The Phenomenology of Mind HTML version

THE knowledge, which is at the start or immediately our object, can be nothing else than just that which is
immediate knowledge, knowledge of the immediate, of what is. We have, in dealing with it, to proceed, too,
in an immediate way, to accept what is given, not altering anything in it as it is presented before us, and
keeping mere apprehension (Auffassen) free from conceptual comprehension (Begreifen).
The concrete content, which sensuous certainty furnishes, makes this prima facie appear to be the richest kind
of knowledge, to be even a knowledge of endless wealth−−a wealth to which we can as little find any limit
when we traverse its extent in space and time, where that content is presented before us, as when we take a
fragment out of the abundance it offers us and by dividing and dividing seek to penetrate its intent. Besides
that. it seems to be the truest, the most authentic knowledge: for it has not as yet dropped anything from the
object; it has the object before itself in its entirety and completeness. This bare fact of certainty, however, is
really and admittedly the abstractest and the poorest kind of truth. It merely says regarding what it knows: it
is; and its truth contains solely the being of the fact it knows. Consciousness, on its part, in the case of this
form of certainty, takes the shape merely of pure Ego. In other words, I in such a case am merely qua pure
This, and the object likewise is merely qua pure This. I, this particular conscious I, am certain of this fact
before me, not because I qua consciousness have developed myself in connection with it and in manifold
ways set thought to work about it: and not, again, because the fact, the thing, of which I am certain, in virtue
of its having a multitude of distinct qualities, was replete with possible modes of relation and a variety of
connections with other things. Neither has anything to do with the truth sensuous certainty contains: neither
the I nor the thing has here the meaning of a manifold relation with a variety of other things, of mediation in a
variety of ways. The I does not contain or imply a manifold of ideas, the I here does not think: nor does the
thing mean what has a multiplicity of qualities. Rather, the thing, the fact, is; and it is merely because it is. It
is−−that is the essential point for sense−knowledge, and that bare fact of being, that simple immediacy,
constitutes its truth. In the same way the certainty qua relation, the certainty "of" something, is an immediate
pure relation; consciousness is I−−nothing more, a pure this; the individual consciousness knows a pure this,
or knows what is individual.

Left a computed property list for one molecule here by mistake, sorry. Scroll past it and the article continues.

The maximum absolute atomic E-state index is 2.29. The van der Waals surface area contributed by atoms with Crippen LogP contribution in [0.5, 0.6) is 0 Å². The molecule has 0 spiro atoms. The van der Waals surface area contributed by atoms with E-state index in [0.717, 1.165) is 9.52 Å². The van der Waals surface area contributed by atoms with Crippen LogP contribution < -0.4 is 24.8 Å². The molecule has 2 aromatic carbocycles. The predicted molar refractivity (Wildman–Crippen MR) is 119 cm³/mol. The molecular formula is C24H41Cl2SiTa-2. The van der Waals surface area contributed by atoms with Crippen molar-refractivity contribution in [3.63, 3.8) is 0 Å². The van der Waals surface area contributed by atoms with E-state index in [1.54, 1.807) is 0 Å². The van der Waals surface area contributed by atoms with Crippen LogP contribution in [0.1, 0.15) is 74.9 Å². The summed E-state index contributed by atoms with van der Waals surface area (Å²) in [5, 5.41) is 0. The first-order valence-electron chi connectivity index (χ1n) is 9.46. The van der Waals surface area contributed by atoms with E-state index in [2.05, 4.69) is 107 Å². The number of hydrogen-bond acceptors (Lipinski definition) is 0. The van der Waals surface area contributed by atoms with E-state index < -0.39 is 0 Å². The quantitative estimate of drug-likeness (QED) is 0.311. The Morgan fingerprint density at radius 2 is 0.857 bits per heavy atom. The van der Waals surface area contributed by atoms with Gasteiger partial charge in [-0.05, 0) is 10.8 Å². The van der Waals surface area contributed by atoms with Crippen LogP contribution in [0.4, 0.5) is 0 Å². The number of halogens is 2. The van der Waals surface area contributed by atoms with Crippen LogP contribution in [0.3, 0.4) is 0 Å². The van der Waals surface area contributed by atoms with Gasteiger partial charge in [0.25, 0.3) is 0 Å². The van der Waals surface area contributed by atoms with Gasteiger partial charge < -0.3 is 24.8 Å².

But, when we look closely, there is a good deal more implied in that bare pure being, which constitutes the
kernel of this form of certainty, and is given out by it as its truth. A concrete actual certainty of sense is not
merely this pure immediacy, but an example, an instance, of that immediacy. Amongst the innumerable
distinctions that here come to light, we find in all cases the fundamental difference−−viz. that in
sense−experience pure being at once breaks up into the two "thises", as we have called them, one this as I,
and one as object. When we reflect(2) on this distinction, it is seen that neither the one nor the other is merely
immediate, merely is in sense−certainty, but is at the same time mediated: I have the certainty through the
other, viz. through the actual fact; and this, again, exists in that certainty through an other, viz. through the I.
It is not only we who make this distinction of essential truth and particular example, of essence and instance,
immediacy and mediation; we find it in sense−certainty itself, and it has to be taken up in the form in which it
exists there, not as we have just determined it. One of them is put forward in it as existing in simple
immediacy, as the essential reality, the object. The other, however, is put forward as the non−essential, as
mediated, something which is not per se in the certainty, but there through something else, ego, a state of
knowledge which only knows the object because the object is, and which can as well be as not be. The object,
however, is the real truth, is the essential reality; it is, quite indifferent to whether it is known or not; it
remains and stands even though it is not known, while the knowledge does not exist if the object is not there.
We have thus to consider as to the object, whether in point of fact it does exist in sense−certainty itself as
such an essential reality as that certainty gives it out to be; whether its meaning and notion, which is to be